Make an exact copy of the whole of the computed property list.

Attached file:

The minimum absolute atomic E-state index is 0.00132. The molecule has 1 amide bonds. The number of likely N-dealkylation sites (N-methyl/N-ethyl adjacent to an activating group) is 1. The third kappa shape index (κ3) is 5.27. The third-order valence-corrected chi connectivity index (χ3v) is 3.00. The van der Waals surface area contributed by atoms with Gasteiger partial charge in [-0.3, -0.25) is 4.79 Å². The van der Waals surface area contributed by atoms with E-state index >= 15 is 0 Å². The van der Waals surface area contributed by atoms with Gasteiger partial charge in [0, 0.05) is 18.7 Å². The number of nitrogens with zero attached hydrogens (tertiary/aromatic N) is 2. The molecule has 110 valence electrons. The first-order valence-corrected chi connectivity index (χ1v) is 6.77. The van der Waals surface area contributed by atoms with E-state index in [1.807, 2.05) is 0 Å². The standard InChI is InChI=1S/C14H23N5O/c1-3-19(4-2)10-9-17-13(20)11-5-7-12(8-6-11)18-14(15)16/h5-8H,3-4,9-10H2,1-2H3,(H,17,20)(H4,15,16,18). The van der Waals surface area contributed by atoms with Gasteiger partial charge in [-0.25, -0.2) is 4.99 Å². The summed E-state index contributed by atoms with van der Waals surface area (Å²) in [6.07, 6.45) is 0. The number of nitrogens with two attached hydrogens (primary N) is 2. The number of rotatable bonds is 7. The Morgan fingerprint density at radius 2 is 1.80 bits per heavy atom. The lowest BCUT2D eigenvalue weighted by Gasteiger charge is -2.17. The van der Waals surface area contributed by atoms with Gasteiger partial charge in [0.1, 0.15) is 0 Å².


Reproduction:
The minimum absolute atomic E-state index is 0.00132. The molecule has 1 amide bonds. The number of likely N-dealkylation sites (N-methyl/N-ethyl adjacent to an activating group) is 1. The third kappa shape index (κ3) is 5.27. The third-order valence-corrected chi connectivity index (χ3v) is 3.00. The van der Waals surface area contributed by atoms with Gasteiger partial charge in [-0.3, -0.25) is 4.79 Å². The van der Waals surface area contributed by atoms with E-state index >= 15 is 0 Å². The van der Waals surface area contributed by atoms with Gasteiger partial charge in [0, 0.05) is 18.7 Å². The number of nitrogens with zero attached hydrogens (tertiary/aromatic N) is 2. The molecule has 110 valence electrons. The first-order valence-corrected chi connectivity index (χ1v) is 6.77. The van der Waals surface area contributed by atoms with E-state index in [1.807, 2.05) is 0 Å². The standard InChI is InChI=1S/C14H23N5O/c1-3-19(4-2)10-9-17-13(20)11-5-7-12(8-6-11)18-14(15)16/h5-8H,3-4,9-10H2,1-2H3,(H,17,20)(H4,15,16,18). The van der Waals surface area contributed by atoms with Gasteiger partial charge in [-0.25, -0.2) is 4.99 Å². The summed E-state index contributed by atoms with van der Waals surface area (Å²) in [6.07, 6.45) is 0. The number of nitrogens with two attached hydrogens (primary N) is 2. The number of rotatable bonds is 7. The Morgan fingerprint density at radius 2 is 1.80 bits per heavy atom. The lowest BCUT2D eigenvalue weighted by Gasteiger charge is -2.17. The van der Waals surface area contributed by atoms with Gasteiger partial charge in [0.1, 0.15) is 0 Å².